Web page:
This year, May 13-15, the (mouth-watering) programme is:

              • Event A : Pre-war Grand-Prix Cars
              • Race B : Pre-1961 front-engined F1 Grand Prix and F2 cars
              • Race C : Front engine Sports Racing cars raced from 1952 to 1955 (included)
              • Race D : Front-engined, drum brakes Formula Junior Cars from 1958 to 1960 (included)
              • Race E : 1500 F1 Grand Prix Cars from 1961 to 1965 (included)
              • Race F : F1 Grand Prix Cars from 1966 to 1972 (included)
              • Race G : F1 Grand Prix Cars from 1973 to 1976 (included)
              • Race H : « Solo Ferrari » – Sports and GT cars with front engine and drum brakes from January 1st, 1955 onward.

              Usual disclaimers (I wish I could get some deal with the ACM !)

            2. Even as a tv viewer I think it is a must see race every year. I’ve never understood the negativity toward it although that is partially due to seeing the virtual track so many times from a virtual cockpit. Nothing like the real thing of course but a good enough comparison to all the other virtual tracks to understand that every lap around Monaco is an amazing feat.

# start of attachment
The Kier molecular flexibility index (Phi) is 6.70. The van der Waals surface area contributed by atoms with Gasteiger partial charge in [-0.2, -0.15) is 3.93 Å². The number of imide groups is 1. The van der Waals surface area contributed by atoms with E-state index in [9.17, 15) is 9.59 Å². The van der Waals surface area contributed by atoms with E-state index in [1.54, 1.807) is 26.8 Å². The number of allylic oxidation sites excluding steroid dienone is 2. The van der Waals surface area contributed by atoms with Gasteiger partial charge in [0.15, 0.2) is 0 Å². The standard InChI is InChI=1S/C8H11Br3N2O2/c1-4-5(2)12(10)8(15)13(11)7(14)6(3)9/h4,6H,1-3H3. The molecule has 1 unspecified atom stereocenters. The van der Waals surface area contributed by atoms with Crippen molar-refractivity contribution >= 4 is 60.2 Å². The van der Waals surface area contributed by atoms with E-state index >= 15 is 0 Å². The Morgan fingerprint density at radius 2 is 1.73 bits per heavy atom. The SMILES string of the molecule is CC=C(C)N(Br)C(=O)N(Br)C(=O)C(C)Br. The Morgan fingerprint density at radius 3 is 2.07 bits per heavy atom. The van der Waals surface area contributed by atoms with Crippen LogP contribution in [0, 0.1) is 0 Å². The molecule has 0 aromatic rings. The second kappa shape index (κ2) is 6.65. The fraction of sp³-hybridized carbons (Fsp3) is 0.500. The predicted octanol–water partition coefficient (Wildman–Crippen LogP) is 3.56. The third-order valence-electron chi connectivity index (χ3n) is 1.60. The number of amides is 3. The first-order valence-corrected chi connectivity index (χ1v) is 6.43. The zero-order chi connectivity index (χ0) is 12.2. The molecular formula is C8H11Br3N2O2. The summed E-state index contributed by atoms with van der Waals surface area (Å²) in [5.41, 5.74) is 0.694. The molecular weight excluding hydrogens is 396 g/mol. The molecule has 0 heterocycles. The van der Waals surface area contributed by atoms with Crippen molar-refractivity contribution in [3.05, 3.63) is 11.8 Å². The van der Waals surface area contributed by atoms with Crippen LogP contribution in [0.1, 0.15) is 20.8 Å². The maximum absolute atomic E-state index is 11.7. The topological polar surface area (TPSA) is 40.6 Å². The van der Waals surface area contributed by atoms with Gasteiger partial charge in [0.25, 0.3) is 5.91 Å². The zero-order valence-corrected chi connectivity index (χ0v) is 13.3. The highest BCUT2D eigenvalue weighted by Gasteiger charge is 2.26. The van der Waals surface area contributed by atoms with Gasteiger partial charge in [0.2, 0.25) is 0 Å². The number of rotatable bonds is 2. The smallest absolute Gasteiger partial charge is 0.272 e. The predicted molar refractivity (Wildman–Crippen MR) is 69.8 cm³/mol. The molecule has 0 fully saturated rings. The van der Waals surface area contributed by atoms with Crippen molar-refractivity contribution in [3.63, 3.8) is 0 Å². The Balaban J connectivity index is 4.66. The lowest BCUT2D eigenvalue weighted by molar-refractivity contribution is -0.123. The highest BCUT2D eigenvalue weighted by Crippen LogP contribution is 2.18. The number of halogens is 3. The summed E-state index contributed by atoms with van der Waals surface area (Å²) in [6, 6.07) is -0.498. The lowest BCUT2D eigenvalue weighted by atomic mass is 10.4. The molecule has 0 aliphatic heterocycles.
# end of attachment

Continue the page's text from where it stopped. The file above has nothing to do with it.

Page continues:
Can only begin to imagine how sensational it must be to actually be there as cars thunder round.

  2. The thing with pay tv is you get the 3 day coverage you only get at your home race every race. Not to mention live coverage of every other series you can think of.

  3. I’m sure Monaco is a fantastic race to attend but it’s not normally particularly exciting to watch on TV. An extended highlights package is more than adequate. The first year of the BBC/Sky deal Monaco was free to air and there was minor outrage that the BBC had wasted one of their precious live races on such a dreary procession.

    I think the real shame is no live Canada and Brazil. Both normally very exciting races which start too late in the evening when shown as highlights.

    1. My guess is they made the decision based on the 2015 examples being very damp squibs.